Battery reconditioning instead of replacement: an eco friendly solution?


car battery

I have a battery operated gate in my driveway. It runs off a deep cycle marine battery that is charged with a solar panel. A couple of years ago, the battery stopped working, the gate wouldn’t open, and I had to buy a replacement for it. Let me tell you that marine batteries are not cheap!

Having gone through that experience, this site about how to recondition batteries yourself caught my eye.

I purchased the report, which goes into great detail about the differences between types of batteries (like lithium ion, lead acid, etc.), and then tells you the best way to recondition each type of battery. It also comes with an extra report that tells you how to start your own business reconditioning other people’s batteries to make extra money, which I thought was a pretty cool concept. I don’t enjoy fixing things enough to do it all the time, but someone who is handy might do pretty well with something like that.

You’re going to get the most out of this report if you want to recondition large, lead acid batteries that seem like they are done for. Batteries like my gate battery, or a car battery, golf cart battery, or even forklift batteries.

You will require some special equipment, like a multimeter that will help you see the details about your battery before you try to do anything with it. None of the equipment is very expensive, especially if you compare to the cost of a new battery. You wouldn’t have to recondition very many batteries to get your money back. The report goes into detail about which equipment they recommend, and even has some links to sources for getting the equipment online. Although you can easily find it all at someplace like RadioShack.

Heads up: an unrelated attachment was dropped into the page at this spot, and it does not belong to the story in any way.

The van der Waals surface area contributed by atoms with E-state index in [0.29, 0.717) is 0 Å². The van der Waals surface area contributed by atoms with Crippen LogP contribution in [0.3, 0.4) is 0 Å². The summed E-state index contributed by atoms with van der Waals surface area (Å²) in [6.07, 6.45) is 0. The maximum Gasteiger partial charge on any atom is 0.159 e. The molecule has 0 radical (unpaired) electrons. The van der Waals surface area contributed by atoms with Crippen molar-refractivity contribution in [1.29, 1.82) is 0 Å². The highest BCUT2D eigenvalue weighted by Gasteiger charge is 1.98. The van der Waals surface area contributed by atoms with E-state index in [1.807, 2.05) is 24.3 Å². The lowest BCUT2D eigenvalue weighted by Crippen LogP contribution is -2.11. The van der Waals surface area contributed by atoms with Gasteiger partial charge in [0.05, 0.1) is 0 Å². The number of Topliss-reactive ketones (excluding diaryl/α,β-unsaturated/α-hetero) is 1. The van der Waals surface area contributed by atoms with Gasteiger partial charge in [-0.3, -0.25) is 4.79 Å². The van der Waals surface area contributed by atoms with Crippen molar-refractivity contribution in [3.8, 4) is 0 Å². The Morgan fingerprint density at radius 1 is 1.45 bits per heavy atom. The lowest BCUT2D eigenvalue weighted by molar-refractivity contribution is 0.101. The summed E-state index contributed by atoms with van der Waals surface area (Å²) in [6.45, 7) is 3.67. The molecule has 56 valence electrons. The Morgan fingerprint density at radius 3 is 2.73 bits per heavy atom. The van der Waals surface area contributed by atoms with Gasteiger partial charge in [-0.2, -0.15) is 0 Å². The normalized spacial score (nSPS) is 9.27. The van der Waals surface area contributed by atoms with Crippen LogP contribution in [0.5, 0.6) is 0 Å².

The report also describes a cool battery tool that you can hook up to your computer with USB and see all the details about your battery, which helps you do the calculations a lot easier when you’re reconditioning.

So should you buy it?

If you are interested in starting a business reconditioning a lot of batteries, then the report is worth the money. Or if you have larger, expensive batteries like marine batteries or car batteries that you need to recondition, then it’s also worth it.

For small NiMH batteries or for rechargeable AA batteries and things like that, I don’t think you’ll necessarily get your money’s worth. The report does feature a money back guarantee though, so you could always buy it and see for yourself if you’re on the fence.

One again, here’s the link to the battery reconditioning site.